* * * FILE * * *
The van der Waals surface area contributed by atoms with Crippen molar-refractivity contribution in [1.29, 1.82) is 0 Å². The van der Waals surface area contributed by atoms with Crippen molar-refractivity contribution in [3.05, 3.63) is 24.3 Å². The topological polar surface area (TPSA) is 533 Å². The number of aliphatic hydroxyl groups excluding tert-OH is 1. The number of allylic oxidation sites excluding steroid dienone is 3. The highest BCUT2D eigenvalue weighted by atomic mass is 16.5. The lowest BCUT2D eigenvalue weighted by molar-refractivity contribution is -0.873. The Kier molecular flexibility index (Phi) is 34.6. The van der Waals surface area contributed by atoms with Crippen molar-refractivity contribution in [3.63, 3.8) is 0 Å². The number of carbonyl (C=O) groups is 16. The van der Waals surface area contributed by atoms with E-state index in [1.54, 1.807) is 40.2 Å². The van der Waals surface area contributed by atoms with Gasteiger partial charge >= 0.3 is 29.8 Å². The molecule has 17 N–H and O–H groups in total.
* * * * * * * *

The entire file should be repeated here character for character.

The van der Waals surface area contributed by atoms with Crippen molar-refractivity contribution in [1.29, 1.82) is 0 Å². The van der Waals surface area contributed by atoms with Crippen molar-refractivity contribution in [3.05, 3.63) is 24.3 Å². The topological polar surface area (TPSA) is 533 Å². The number of aliphatic hydroxyl groups excluding tert-OH is 1. The number of allylic oxidation sites excluding steroid dienone is 3. The highest BCUT2D eigenvalue weighted by atomic mass is 16.5. The lowest BCUT2D eigenvalue weighted by molar-refractivity contribution is -0.873. The Kier molecular flexibility index (Phi) is 34.6. The van der Waals surface area contributed by atoms with Crippen molar-refractivity contribution in [3.63, 3.8) is 0 Å². The number of carbonyl (C=O) groups is 16. The van der Waals surface area contributed by atoms with E-state index in [1.54, 1.807) is 40.2 Å². The van der Waals surface area contributed by atoms with Gasteiger partial charge >= 0.3 is 29.8 Å². The molecule has 17 N–H and O–H groups in total.